Monica Dus

Monica Dus, PhD

Assistant Professor of Molecular, Cellular, and Developmental Biology
Accepting new students?
Yes
Trainings and Identities:
Implicit Bias Training, Anti-Racism Training, Intergroup Relations (IGR - through OHEI), Intercultural Training, Bystander Training, Rackham Faculty Ally, Gilliam HHMI Mentor, Immigrant-Identified.
Research Interests:
Nutriepigenetics, metabolism, processed food, feeding behavior

My long-term goal is to make STEM education at the undergraduate and graduate levels more inclusive and equitable so that it is welcoming to individuals from different identities and backgrounds. In 2020-2021 I was the Rackham Faculty mentor for Diversity and the MCDB DEI Officer and chair of the DEI committee. I also organize the NextProf workshop for our department and I am a HHMI Gilliam Fellowship mentor, and the founder and faculty advisor of FIRST, Future in Research, Science, and Teaching, the first pre-science undergraduate club on campus. FIRST engages students in the life sciences to demystify the process of becoming a scientist, supports their academic growth, and prepares and guides them through summer research and PhD applications. At the graduate level, I have lectured and participated in several panels on how to become involved in science communication and increase participation in the process of science.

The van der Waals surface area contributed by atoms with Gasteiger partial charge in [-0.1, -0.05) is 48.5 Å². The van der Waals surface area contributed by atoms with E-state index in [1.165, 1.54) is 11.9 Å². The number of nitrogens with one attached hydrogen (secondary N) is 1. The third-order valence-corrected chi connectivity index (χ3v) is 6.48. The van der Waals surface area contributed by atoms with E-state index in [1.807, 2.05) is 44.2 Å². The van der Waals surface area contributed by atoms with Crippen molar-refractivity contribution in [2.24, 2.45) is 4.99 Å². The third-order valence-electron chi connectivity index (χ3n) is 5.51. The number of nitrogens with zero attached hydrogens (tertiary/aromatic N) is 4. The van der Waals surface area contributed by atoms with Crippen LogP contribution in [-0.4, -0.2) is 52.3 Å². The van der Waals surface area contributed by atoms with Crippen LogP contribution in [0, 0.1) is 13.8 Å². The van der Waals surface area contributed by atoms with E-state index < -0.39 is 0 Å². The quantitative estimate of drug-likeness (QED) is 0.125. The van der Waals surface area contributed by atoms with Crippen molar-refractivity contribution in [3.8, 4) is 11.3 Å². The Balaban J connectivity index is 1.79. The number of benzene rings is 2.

Imagine your favorite food. Posed with this question, most of us will conjure images of a chocolate cake adorned with fruit, a velvety pizza, or a juicy steak with crispy fries. Few people, if any, will picture a plate of steamed broccoli or a bowl of lettuce. The answer to why some foods are more appealing than others lies in our genes. We are genetically programmed to like the taste of salt, sugar, and fat because the receptors that recognize these qualities on the tongue are connected to brain regions that are rewarding (Beauchamp and Jiang, 2015). This connection presumably developed because salty, sugary, and fatty foods are nutrient-rich, which helped our ancestors survive in a world where food was scarce. Today, however, this genetic asset has become a liability. The wide availability of processed, energy-dense, and palatable foods, together with our innate liking for them, makes us eat more than needed (Hall et al., 2019), increasing the risk of obesity and disease. How does a food environment high in sugar, salt, and fat make us eat more? Answering this question is the major goal of my lab and has critical implications for public health.

Specifically, we aim to: 1) understand how diet-derived nutrients inform and regulate the gene expression programs of sensory and reward circuits and 2) define the impact of these changes on neural responses and feeding behavior. To achieve these goals, we use a multidisciplinary approach at the intersection of neurobiology, epigenetics, and metabolism that includes techniques such as electrophysiology, in vivo 2-photon imaging, optogenetics, cell-specific RNA and chromatin profiling, behavioral assays, metabolic measurements, and neurogenetic manipulations.